Decatur’s Recycling Program Returns


Kylie Record

These blue bins have been placed around the school to collect paper products.

The recycling program is back at Stephen Decatur High School.

Decatur’s Navy Junior Reserve Officers Training Corps Program, otherwise known as NJROTC, accepted the job of volunteering to gather the blue recycling bins on Mondays.

“It all starts with the students in the classroom, putting paper in the paper bins and emptying cans and bottles properly,” according to Mandi Wells, Decatur’s recycling advisor, testing coordinator and the co-advisor for the Surfrider Club.

“They come around with a giant rolling trash bin and collect the materials,” she added. “Then, the trash bins are set behind the cafeteria and the staff from the Worcester County landfill pick up the bins and replace them with empty ones.”

While the school’s recycling program has been in place for the past 12 years, it was put on hold for the past year and a half because of COVID-19.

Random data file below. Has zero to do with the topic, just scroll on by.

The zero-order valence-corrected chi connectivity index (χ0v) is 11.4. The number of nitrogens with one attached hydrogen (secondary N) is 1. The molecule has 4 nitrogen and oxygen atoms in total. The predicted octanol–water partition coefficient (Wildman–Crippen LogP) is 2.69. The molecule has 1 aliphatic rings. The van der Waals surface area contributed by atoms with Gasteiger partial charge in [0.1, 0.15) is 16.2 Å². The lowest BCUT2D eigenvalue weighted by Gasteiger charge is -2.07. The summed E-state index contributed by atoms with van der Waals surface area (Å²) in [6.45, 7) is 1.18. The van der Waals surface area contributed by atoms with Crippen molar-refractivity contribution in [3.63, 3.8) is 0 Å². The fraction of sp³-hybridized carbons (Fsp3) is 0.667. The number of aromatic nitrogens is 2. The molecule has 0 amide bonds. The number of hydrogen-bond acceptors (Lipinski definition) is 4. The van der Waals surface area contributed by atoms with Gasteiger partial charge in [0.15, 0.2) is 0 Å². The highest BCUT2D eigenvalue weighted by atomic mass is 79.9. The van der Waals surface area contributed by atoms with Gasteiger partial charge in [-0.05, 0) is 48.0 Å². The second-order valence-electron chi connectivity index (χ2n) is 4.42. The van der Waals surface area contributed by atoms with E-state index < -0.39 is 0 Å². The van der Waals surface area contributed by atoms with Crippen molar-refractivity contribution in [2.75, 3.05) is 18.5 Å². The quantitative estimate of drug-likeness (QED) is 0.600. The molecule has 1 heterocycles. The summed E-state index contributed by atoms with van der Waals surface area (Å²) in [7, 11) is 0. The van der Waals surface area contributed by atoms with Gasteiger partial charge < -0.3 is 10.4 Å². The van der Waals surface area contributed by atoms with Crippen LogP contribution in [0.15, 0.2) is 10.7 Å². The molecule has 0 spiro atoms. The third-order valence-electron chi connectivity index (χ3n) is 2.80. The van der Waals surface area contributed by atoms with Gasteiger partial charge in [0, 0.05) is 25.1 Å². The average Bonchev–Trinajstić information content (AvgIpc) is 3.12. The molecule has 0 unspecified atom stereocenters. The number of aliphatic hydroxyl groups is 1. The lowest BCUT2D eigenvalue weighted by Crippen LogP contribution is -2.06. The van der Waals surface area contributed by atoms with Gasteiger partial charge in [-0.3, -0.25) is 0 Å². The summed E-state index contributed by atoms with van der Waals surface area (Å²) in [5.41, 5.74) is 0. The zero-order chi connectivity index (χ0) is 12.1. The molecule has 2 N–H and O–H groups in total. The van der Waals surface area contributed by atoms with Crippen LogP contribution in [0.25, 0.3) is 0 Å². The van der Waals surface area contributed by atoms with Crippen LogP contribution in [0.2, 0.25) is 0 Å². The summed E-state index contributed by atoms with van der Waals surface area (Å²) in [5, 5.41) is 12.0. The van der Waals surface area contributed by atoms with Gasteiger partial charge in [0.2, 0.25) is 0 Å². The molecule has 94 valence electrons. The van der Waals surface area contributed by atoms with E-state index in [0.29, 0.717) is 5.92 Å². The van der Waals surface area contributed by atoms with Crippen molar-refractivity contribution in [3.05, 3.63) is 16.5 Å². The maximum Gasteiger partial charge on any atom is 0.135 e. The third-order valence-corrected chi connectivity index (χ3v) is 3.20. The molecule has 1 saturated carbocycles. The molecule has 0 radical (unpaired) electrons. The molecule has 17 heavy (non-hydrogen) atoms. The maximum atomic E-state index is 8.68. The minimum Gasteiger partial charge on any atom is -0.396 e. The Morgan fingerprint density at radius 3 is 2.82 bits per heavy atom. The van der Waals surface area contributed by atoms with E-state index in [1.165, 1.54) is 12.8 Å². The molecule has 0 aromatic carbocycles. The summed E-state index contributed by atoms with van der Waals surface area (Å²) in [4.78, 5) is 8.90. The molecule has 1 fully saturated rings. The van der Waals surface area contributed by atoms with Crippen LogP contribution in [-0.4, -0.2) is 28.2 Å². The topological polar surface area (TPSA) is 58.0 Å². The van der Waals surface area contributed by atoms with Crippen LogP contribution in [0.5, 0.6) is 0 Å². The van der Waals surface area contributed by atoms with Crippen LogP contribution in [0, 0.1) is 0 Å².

When students returned back to school in September of 2020, teachers and staff were strongly advised to not use paper and with the limited amount of students in school. As a result, recycling was not prioritized.

“We were not allowed to have any papers just laying around and we were told, ‘Absolutely not,’ when it came to recycling,” Mrs. Wells said.

Another setback for the Decatur recycling program was the limited amount of  resources and man power that was required to have a efficient system. With the continuous extra tasks for custodians through the past year, bombarding them with the job of maintaining recycling was not an option, Mrs. Wells said.

The average American high school, per academic year, produces about 99 pounds of waste per student, and about 85 percent of our waste is recyclable materials, according to The Waste and Resources Action Program.

The town of Ocean City does not have curbside recycling. Ocean City is known for its tourism, reaching about 8 million tourists annually, not including year-round residents. The inconvenience of traveling out of town, through traffic, to the nearest recycling center is discouraging the act of environmental care and productivity.